A Conversation with Photo Dealer Deborah Bell
Saturday, February 20, 2010

By Brian Appel

 

Deborah Bell has been a photography dealer since 1988, first as a private dealer and now in the public gallery space she opened in Chelsea in 2001. She specializes in 20th century photography, especially American and European works from the 1920s-1970s, and represents several contemporary photographers.

BRIAN APPEL: Did your upbringing bring you closer to art? What kind of environment did you grow up with? Were your parents into art?


DEBORAH BELL: Nobody in the family was involved in art at all.
I had an uncle in California who was a sculptor but I do not recall having met him. I grew up in Minnesota, and we lived across the street from a drugstore that had a really good magazine rack. And so I would—I learned about art initially through the magazines,” Look”,” Life”, “Vogue”, “Bazaar”, and other general interest magazines.


BA: The "golden age of photojournalism"..


DB: Yes.


BA: What town did you grow up in?


DB: St. Paul, Minnesota.


BA: Oh, okay.


DB: And then when I was in high school I worked on my high school newspaper. I became the entertainment editor. So I used to call the museums in town to ask for press releases and photographs to reproduce in our newspaper. And I would go and review rock concerts, and I would list the art exhibitions in my little column that was called “Coming Up”.


BA: Oh, great.


DB: I think it might have been just one or two or three, 15 and 16 year old kids besides myself who found any of that interesting, but still they let me run with it. Sometimes I had two pages. Sometimes I had three.
And then one time -- I think I was in 10th grade -- and we took a class trip to the Minneapolis Institute of Arts and I remembered that we had a very good tour guide. And it really opened my eyes to objects. I had never seen art objects before. So that was, that sort of, I think, that was another hook that cemented my interest.


BA: This was what, around 1969, 1970, ‘71?


DB: Yeah. I think so because, yes, exactly. Because I graduated from high school in ‘72.


BA: Okay.


DB: In 1971 I received a call from the head of the education department at the Walker Art Center, who had received my name from the museum’s publicity director. Because I used to call her for press releases and the 8x10 glossies and so forth for my newspaper articles.
And he said, well we are getting ready to open the new building of the Walker Art Center. The one designed by Edward Larrabee Barnes, for which they knocked the old Walker Art Center and they built a new one on the same spot.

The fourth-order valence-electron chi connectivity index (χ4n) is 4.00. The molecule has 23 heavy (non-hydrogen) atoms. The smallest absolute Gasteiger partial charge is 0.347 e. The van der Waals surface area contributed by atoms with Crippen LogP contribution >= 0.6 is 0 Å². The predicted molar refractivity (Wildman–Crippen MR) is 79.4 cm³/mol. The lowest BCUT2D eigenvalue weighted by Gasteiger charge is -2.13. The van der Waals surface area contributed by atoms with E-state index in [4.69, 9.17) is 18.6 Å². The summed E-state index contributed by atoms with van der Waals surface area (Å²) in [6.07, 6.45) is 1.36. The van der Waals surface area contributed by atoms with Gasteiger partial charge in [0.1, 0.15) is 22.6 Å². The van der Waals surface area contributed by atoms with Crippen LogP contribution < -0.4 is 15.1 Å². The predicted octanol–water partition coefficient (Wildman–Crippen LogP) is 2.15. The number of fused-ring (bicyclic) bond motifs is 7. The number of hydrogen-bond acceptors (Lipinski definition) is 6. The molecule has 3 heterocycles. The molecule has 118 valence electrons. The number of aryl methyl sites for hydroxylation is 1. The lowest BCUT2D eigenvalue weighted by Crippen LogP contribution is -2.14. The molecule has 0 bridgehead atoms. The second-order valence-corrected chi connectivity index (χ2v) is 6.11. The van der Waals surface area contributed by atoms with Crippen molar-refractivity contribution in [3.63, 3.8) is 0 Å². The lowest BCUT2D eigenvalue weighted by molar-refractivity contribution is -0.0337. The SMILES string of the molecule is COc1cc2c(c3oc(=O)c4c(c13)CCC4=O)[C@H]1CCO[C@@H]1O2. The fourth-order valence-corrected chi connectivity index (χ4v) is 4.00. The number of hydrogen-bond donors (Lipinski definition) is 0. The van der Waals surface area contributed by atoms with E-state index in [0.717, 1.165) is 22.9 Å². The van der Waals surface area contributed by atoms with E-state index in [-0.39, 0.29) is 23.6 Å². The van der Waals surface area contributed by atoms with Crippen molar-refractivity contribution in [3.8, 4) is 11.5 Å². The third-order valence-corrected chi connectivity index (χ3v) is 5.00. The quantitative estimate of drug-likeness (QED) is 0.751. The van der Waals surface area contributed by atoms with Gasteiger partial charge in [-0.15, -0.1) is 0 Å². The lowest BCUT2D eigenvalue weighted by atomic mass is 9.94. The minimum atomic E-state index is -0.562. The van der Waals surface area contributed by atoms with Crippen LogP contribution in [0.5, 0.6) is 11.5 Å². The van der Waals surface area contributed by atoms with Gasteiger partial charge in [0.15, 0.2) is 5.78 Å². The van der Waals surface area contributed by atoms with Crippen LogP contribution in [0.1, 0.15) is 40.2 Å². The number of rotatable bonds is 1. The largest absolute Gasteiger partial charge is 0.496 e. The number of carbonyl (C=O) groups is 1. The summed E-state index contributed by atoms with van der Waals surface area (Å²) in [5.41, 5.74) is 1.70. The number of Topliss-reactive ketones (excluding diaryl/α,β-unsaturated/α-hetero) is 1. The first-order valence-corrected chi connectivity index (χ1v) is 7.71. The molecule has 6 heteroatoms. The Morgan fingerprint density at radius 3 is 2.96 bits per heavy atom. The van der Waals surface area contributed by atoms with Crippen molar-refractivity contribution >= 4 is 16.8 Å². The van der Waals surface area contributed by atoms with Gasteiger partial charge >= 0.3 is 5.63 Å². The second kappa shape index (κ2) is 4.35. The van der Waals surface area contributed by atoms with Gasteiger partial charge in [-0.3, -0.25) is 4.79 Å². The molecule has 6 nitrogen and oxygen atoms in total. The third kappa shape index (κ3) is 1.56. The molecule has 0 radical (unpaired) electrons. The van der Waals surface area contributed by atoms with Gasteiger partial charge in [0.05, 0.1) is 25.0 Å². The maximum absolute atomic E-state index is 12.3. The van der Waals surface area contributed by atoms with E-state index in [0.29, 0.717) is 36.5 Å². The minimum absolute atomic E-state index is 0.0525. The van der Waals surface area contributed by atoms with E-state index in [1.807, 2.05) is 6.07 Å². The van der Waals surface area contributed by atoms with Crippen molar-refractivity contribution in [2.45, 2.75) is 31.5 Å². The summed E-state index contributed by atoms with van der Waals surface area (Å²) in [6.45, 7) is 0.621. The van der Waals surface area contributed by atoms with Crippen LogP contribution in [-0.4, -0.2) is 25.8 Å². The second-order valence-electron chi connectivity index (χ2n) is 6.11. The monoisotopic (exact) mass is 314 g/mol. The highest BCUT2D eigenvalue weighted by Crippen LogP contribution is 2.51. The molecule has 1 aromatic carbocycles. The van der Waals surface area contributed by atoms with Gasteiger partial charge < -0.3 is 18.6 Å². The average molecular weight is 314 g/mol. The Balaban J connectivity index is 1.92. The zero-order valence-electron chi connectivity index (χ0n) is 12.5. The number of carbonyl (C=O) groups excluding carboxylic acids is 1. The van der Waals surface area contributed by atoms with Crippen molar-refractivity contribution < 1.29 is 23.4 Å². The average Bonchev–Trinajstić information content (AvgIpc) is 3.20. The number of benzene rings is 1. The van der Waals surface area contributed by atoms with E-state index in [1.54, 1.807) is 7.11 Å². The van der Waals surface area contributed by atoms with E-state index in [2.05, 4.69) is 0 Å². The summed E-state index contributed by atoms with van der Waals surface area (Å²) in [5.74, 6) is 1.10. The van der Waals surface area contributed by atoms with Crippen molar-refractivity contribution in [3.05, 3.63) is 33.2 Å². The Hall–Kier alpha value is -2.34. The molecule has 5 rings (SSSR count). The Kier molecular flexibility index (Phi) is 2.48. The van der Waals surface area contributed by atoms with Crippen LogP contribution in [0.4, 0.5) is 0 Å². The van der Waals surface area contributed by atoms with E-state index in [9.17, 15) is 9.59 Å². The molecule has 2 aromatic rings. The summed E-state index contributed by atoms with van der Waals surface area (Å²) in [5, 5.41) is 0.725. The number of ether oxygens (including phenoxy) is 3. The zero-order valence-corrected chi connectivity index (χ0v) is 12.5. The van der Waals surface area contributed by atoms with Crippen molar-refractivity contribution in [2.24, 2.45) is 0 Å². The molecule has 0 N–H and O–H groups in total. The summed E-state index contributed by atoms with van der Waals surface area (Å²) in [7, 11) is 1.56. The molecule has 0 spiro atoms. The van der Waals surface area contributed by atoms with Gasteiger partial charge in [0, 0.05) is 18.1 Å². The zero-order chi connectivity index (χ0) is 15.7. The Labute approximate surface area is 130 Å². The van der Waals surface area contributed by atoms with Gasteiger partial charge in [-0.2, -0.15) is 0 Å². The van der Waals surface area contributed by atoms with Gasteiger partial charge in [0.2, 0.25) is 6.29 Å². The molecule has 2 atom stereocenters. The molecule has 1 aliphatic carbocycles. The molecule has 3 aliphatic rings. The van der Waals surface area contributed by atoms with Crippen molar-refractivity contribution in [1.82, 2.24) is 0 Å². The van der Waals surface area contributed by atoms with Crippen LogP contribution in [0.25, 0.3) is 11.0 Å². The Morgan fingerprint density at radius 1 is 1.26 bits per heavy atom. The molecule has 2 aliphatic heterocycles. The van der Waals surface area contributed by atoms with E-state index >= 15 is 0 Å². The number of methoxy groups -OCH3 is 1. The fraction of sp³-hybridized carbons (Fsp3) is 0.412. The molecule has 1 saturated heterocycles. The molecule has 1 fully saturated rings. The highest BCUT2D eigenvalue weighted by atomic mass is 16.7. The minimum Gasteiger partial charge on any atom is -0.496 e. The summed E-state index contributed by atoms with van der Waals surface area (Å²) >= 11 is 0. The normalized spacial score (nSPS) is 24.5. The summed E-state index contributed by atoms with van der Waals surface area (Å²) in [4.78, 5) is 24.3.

BA: Right.


DB: And that opened in May of ‘71. So I think it was maybe in the winter of ‘70 or early 1971. I remember that it was winter.


BA: Right.


DB: I got this wonderful, surprise call from Bob Rice, the education director at Walker, and he said, we are putting together a group of high school kids to whom we will give a crash course in art history and train you to talk about the collection and take tour groups through the museum. Would you be interested?
And I, I was completely thrilled, of course. And I said yes.


BA: Oh fantastic.


DB: So I got out of school one afternoon a week when I was in the 11th grade, first half of the year, so that I could drive down to the Walker and take an all afternoon class in art history given by Bob Rice and other lecturers about the Walker’s collection and about 20th Century art history.
So that was my fortunate indoctrination.


BA: Oh. That is great.


DB: Yes.


BA: So that got everything going, growing for you.


DB: I think so. Yes.


BA: Yes.


DB: But I was also interested in photography specifically and there was not really any photography featured at the Walker, nor was there any in the collection at that time. So I pursued photography on my own in school. I decided I wanted to go to the Minneapolis College of Art and Design and I did not settle on photography right away because you had to go through that Bauhaus-style foundation program.


BA: When did you take photography as an elective?


DB: In second year.


BA: So you focused in on that.


DB: In ’73, yes.


BA: In studio or in art history?.


DB: Studio. The practice of photography.


BA: Okay.


DB: They did not have any critical programs on art. The history of photography was not yet incorporated into the history of art. So since it was an art school I was learning studio photography. The school was also very strong in graphic design.


BA: Okay.